In accordance with the present invention, a digital signal processor (DSP) interface is comprised of a memory containing a pair of memory banks, apparatus for storing an input signal in a first one of the memory banks, apparatus for storing a signal from the DSP in a second one of the memory banks, apparatus for logically switching the contents of the two memory banks, apparatus for reading the first one of the memory banks and converting the data to an output signal, and apparatus for reading the second one of the memory banks to provide a signal for the DSP, whereby the input signal modified or replaced by the signal from the DSP is output from the memory.

BRIEF INTRODUCTION TO THE DRAWINGS

A better understanding of the invention will be obtained by reference to the detailed description below, in conjunction with the following drawings, in which:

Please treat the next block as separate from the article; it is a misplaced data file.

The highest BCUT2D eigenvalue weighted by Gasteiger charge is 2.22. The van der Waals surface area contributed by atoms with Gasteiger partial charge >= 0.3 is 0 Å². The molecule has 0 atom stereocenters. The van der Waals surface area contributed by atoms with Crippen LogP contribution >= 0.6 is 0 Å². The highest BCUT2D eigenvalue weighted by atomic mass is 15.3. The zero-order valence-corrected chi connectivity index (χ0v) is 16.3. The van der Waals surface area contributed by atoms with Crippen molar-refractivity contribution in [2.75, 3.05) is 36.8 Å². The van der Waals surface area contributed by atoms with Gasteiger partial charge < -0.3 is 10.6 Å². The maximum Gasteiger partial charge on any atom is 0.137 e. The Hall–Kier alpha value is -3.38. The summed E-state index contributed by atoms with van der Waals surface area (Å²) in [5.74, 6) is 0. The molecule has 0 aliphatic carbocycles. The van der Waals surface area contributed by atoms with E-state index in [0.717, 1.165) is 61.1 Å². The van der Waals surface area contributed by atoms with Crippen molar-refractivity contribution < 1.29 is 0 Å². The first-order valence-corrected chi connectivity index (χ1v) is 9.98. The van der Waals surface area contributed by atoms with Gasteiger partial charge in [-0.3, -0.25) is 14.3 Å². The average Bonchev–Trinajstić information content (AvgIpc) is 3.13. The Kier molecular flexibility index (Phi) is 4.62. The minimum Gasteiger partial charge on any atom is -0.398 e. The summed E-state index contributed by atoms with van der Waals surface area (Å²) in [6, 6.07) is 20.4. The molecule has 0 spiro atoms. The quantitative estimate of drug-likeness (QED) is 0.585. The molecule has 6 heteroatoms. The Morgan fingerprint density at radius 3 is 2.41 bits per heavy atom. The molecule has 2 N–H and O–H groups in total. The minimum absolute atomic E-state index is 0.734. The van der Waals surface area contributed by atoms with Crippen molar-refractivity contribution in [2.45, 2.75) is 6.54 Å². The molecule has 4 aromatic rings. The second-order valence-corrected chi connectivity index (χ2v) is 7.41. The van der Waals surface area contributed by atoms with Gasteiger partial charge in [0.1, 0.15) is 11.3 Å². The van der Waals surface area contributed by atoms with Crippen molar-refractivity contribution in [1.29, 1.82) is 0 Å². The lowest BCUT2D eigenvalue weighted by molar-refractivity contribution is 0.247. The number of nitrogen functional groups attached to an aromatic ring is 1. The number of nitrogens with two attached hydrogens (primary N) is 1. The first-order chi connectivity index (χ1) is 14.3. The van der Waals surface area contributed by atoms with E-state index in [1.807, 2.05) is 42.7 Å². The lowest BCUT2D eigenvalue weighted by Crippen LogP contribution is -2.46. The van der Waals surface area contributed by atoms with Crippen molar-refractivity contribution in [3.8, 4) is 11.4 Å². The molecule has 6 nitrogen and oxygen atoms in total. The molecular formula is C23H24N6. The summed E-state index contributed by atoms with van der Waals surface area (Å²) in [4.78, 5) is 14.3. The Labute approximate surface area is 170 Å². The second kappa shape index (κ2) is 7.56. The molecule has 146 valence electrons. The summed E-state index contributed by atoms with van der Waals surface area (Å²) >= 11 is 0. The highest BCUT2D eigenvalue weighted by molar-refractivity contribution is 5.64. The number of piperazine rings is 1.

FIG. 1 is a block diagram of the invention.

DETAILED DESCRIPTION OF THE INVENTION

Serial data from e.g. an ST-BUS on input line 1 is applied to an 8 bit input shift register 3. The shift register also receives an input shift clock signal on the input line CLK and an input load enable signal on another line from an external circuit, not shown, which generates signals on the clock and input load enable line from a clock and frame pulse source in synchronization circuitry of a switching system which utilizes the present invention.

Data appears on output bus 5 of shift register 3 on the channel boundary, and is maintained (e.g. by an internal latch on that bus) for one full channel time. A flag also appears on line 7 of shift register 3 which indicates a new channel time. Output bus 5 is connected to an input of memory 9. This memory is preferably an SRAM, which contains storage capacity in two banks of 32 bytes each.